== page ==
Nvidias success is based on their ability to produce and sell cards that consumers want more. Not because of “brain dead” buyers. If anyone is brain dead it’s people who pay for a card because they want to “save” the multi billion dollar corporation from going bankrupt instead of buying what card is best for them. And let’s face it Nvidia have been far more consistent for the last decade or so than AMD have been. People should only buy AMD when it offers users better products for the same money. Right now they don’t, Nvidias 10 series is hitting crazy low prices and they use less power and run cooler than their AMD competition. A 1080 can be got for the same price as a Vega 64 or cheaper. Ergo you buy a 1080 as it is objectively better once you take heat, power and noise into the equation. If AMD want your money they should either price cut or make better cards. They definitely have been competitive to the point of being the better option in the past (HD7970, 290X, 390X are the last really decent cards of theirs that come to mind) but right now AMD deserve to lose GPU market share.
ATI has better cards in the past and Nvidia still sold more. Nvidia didn't succeed because it always had a better product, it succeed because it got suckers to not only buy the good cards but the bad ones as well. Sure Nvidia's been more consistent. That's much easier to do when you aren't treading bankruptcy.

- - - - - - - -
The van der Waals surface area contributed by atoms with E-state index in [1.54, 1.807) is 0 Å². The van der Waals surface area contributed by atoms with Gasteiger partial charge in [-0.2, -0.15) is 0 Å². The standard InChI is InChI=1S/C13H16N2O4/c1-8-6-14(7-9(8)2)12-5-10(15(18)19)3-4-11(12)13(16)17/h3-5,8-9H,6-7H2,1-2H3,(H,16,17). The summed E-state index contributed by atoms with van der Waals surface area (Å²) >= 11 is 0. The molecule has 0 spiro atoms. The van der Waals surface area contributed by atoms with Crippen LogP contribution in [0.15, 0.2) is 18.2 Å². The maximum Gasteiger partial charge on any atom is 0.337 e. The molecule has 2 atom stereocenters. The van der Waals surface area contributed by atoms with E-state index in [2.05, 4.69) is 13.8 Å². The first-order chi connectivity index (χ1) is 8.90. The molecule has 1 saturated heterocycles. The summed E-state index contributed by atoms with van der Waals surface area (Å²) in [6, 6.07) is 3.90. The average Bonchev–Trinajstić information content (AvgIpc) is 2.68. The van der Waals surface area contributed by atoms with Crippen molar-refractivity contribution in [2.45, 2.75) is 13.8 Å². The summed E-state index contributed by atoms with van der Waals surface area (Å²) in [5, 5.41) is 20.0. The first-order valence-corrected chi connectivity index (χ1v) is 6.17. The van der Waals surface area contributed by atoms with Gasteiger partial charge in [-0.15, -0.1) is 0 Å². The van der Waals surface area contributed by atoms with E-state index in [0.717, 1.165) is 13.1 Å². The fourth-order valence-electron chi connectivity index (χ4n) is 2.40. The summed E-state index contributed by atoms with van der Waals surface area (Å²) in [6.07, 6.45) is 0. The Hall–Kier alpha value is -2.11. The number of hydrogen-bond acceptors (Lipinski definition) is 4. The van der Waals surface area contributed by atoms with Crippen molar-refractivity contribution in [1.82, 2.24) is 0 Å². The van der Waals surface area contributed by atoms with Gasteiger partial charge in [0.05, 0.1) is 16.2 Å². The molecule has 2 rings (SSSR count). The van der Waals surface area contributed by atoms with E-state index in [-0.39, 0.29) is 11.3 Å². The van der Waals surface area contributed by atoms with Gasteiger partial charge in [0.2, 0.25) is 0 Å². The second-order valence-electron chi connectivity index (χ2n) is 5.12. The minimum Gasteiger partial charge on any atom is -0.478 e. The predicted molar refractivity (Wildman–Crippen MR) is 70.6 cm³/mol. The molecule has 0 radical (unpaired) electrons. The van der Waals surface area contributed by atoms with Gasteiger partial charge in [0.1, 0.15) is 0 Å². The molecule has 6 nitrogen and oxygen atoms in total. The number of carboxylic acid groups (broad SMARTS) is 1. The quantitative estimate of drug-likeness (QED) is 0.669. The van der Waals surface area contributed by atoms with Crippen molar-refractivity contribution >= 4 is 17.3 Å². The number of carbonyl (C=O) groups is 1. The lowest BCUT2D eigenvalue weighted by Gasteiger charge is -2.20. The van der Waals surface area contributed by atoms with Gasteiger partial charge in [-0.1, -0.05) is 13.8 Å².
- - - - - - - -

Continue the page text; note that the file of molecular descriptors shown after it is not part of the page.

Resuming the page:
IMO the 2080 Ti isn't a well designed card. Having to dedicate a good chunk of the die just to Ray Tracing and another chunk to AI is a terrible idea and you simply cannot continue to increase the die size to make up for engineering failures. Nvidia didn't even bother making a card for gamers this time, they had to essentially make up reasons for gamers to even consider buying it. Right now you aren't getting squat from the RT or AI features of the RTX series.

Nvidia and AMD are both companies and they will seek to maximize profits. It's just that Nvidia so happens to like to screw their customers over in the process, whether directly or behind their backs.

AMD have had some poorly priced cards but they don't have nearly as many instances of tactics that directly hurt the competitive nature of the market and the consumer. God I don't hope we see another Intel here and loose 10 years of possible GPU advances to incremental increases from Nvidia. We've already got $200 price premiums for reference cards.
 

gamerk2

TS Maniac
IMO the 2080 Ti isn't a well designed card. Having to dedicate a good chunk of the die just to Ray Tracing and another chunk to AI is a terrible idea and you simply cannot continue to increase the die size to make up for engineering failures. Nvidia didn't even bother making a card for gamers this time, they had to essentially make up reasons for gamers to even consider buying it. Right now you aren't getting squat from the RT or AI features of the RTX series.